John Darnielle is one of those performers who my husband would put in a category with singer-songwriters like Bob Dylan. This is sort of a backhanded compliment, though, as if you ask him to tell you what he thinks about Dylan, he’ll say that the man’s an amazing lyricist but a terrible singer. This, for the record, is why I rarely drag him to most of the concerts that I attend, since a lot of the music I like falls into that category for him. (There’s a hilarious side story in here about how I took him to an Andrew Bird show once and I spent most of the train ride home gushing about how great it was, and his response was “…I didn’t get it.”)
But he has a point. It doesn’t matter what kind of music you are most in to, Darnielle’s voice will never escape being called… quirky. Interesting. Different. It took me a long while to really get in to the music of The Mountain Goats, to let my musical tastes mature in order for me to be able to get past the fact that Darnielle’s voice just isn’t something that’s ever going to be mainstream. (The list of albums I hated on first listen but adore now is appallingly long, actually. Three cheers for growing up.) But once I did that, I discovered a whole rich world of intelligent, thought-provoking lyrics that just don’t happen in mainstream music.
While the songs may often be serious (“Here’s a song that has two suicides,” Darnielle said at one point), one thing that is readily apparent from the moment that Darnielle takes the stage with the rest of the band is that this is a man who loves what he does. It always makes me happy to see a performer up there on the stage with a huge smile, obviously enjoying every moment of the show. With Darnielle’s personality being every bit as unique as his voice, the band enthusiastically made its way through an eclectic setlist, covering a wide variety of material. Despite the fact that the tour is in support of the new album (The Life of the World to Come), the setlist didn’t shy away from older material, which delighted the audience.
One highlight of the night occurred when Owen Pallett of Final Fantasy came out to join The Mountain Goats, both with Darnielle playing solo and with the full band. While “Going to Bristol” isn’t exactly a cheerful song, it sure wound up lookingfun, with Pallett on violin and Darnielle gleefully going back behind the piano to spontaneously plunk out a few notes. And for something I haven’t seen in a long while, the band came out for two encores, the first beginning with “No Children”, which turned into a gigantic audience sing-along, with Darnielle and company stepping back from the microphones and letting the fans take the lead. There’s something a little surreal about standing in the midst of a group of people all happily shouting out “I hope you die, I hope we both die“.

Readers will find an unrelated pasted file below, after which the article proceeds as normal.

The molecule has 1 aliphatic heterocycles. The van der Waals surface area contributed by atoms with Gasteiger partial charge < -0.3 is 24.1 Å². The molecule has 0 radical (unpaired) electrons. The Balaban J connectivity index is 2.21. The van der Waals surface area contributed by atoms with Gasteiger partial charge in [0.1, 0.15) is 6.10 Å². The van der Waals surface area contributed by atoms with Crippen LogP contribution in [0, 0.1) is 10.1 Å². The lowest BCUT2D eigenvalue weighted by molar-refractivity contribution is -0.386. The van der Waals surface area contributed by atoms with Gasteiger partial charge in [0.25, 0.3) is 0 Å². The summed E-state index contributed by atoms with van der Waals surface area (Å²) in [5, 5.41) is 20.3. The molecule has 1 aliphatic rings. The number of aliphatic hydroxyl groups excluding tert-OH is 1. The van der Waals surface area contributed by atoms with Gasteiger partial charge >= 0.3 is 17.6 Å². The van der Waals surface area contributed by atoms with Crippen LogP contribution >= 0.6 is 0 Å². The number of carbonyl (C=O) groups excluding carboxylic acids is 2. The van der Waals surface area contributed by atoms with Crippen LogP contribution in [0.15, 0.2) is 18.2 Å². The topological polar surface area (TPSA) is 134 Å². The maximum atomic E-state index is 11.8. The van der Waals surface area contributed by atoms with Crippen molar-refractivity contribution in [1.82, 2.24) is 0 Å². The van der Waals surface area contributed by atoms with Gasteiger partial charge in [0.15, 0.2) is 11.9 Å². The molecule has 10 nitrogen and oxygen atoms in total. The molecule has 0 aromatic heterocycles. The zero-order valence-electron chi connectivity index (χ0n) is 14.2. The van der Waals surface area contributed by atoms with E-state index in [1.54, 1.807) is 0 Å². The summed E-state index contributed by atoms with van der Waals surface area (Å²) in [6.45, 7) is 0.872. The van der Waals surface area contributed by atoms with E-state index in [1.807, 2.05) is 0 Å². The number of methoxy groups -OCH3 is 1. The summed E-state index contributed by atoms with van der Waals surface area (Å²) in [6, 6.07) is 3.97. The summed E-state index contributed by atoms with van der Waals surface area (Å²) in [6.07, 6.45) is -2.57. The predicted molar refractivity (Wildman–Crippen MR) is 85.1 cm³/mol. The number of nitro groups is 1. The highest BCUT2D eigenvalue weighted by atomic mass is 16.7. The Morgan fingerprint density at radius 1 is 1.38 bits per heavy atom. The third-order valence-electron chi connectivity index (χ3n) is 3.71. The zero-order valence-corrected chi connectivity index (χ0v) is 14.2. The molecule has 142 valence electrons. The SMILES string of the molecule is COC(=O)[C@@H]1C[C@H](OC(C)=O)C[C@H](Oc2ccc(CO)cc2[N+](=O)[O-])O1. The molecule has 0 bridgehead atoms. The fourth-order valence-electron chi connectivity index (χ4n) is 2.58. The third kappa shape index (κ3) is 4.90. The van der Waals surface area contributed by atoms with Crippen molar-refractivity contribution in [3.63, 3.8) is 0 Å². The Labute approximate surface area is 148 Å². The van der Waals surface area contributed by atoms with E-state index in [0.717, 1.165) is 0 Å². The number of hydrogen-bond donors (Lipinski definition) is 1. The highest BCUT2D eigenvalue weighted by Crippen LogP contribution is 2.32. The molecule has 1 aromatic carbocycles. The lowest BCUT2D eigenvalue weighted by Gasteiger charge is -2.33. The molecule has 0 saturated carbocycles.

Final Fantasy proved to be an excellent opening act, keeping the surprisingly appreciative audience captivated for the 40 minutes of his set. I heard that he had a rough time of it at Pitchfork, and the people I was with were hoping that his set would go over a little better at Metro, which it most certainly did. He played a number of songs from his upcoming third album, and humorously warned the audience that if we didn’t behave, he’d simply play all of the Mountain Goats songs during his opening set, so that the band had nothing to play for their set. The setlist included “Many Lives”, which features Pallett shouting “Son you must invest!” into his violin’s mic, and ended with the epic “Lewis Takes Off His Shirt,” which he performed earlier this year during a torrential downpour at an outdoors festival in a performance that has to be seen to be truly appreciated.
For a more thorough review and some fantastic photos, check out the review at Soundcheck Magazine. And though unrelated to the show, go read the awesome Q&A from Paste Magazinewhere Darnielle talks about the new album, religion, songwriting, and feminism, which basically puts him on my list of “coolest people ever”.
Setlist behind the jump, thanks to someone over at last.fm for posting.
1 Samuel 15:23
Letter From Belgium
How to Embrace a Swamp Creature
(john switches to solo keyboards)
Evening in Stalingrad
Genesis 30:3 (with Owen Pallet of Final Fantasy)
Going to Bristol (with Owen Pallet)
(band returns to stage)
Ezekiel 7 and the Permanent Efficacy of Grace
Lovecraft in Brooklyn
Going to Georgia